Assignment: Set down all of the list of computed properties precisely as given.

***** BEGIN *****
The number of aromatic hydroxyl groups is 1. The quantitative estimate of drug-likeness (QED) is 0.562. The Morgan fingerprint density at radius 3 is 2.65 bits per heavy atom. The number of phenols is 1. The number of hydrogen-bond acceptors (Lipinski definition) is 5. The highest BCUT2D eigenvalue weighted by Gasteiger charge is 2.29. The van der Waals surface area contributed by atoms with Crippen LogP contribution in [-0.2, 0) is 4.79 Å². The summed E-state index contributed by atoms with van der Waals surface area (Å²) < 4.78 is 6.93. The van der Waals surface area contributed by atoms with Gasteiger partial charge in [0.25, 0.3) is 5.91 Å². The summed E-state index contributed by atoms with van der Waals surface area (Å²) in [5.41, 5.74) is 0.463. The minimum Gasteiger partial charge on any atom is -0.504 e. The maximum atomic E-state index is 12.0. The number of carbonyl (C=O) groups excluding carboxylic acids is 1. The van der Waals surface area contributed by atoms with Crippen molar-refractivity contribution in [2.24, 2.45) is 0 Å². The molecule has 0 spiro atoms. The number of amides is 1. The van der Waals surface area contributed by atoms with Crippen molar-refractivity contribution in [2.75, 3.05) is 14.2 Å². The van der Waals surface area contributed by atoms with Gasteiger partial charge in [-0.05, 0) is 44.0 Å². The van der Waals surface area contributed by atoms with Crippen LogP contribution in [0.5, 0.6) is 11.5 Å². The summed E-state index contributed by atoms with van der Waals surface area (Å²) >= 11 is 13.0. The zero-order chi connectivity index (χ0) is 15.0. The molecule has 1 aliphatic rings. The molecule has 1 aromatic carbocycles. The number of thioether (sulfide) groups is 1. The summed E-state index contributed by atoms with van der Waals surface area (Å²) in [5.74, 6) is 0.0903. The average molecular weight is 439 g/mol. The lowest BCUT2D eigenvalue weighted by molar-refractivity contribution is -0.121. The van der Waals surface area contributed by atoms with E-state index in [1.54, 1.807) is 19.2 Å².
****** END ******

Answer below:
The number of aromatic hydroxyl groups is 1. The quantitative estimate of drug-likeness (QED) is 0.562. The Morgan fingerprint density at radius 3 is 2.65 bits per heavy atom. The number of phenols is 1. The number of hydrogen-bond acceptors (Lipinski definition) is 5. The highest BCUT2D eigenvalue weighted by Gasteiger charge is 2.29. The van der Waals surface area contributed by atoms with Crippen LogP contribution in [-0.2, 0) is 4.79 Å². The summed E-state index contributed by atoms with van der Waals surface area (Å²) < 4.78 is 6.93. The van der Waals surface area contributed by atoms with Gasteiger partial charge in [0.25, 0.3) is 5.91 Å². The summed E-state index contributed by atoms with van der Waals surface area (Å²) in [5.41, 5.74) is 0.463. The minimum Gasteiger partial charge on any atom is -0.504 e. The maximum atomic E-state index is 12.0. The number of carbonyl (C=O) groups excluding carboxylic acids is 1. The van der Waals surface area contributed by atoms with Crippen molar-refractivity contribution in [2.24, 2.45) is 0 Å². The molecule has 0 spiro atoms. The number of amides is 1. The van der Waals surface area contributed by atoms with Crippen molar-refractivity contribution in [2.75, 3.05) is 14.2 Å². The van der Waals surface area contributed by atoms with Gasteiger partial charge in [-0.05, 0) is 44.0 Å². The van der Waals surface area contributed by atoms with Crippen LogP contribution in [0.5, 0.6) is 11.5 Å². The summed E-state index contributed by atoms with van der Waals surface area (Å²) >= 11 is 13.0. The zero-order chi connectivity index (χ0) is 15.0. The molecule has 1 aliphatic rings. The molecule has 1 aromatic carbocycles. The number of thioether (sulfide) groups is 1. The summed E-state index contributed by atoms with van der Waals surface area (Å²) in [5.74, 6) is 0.0903. The average molecular weight is 439 g/mol. The lowest BCUT2D eigenvalue weighted by molar-refractivity contribution is -0.121. The van der Waals surface area contributed by atoms with E-state index in [1.54, 1.807) is 19.2 Å².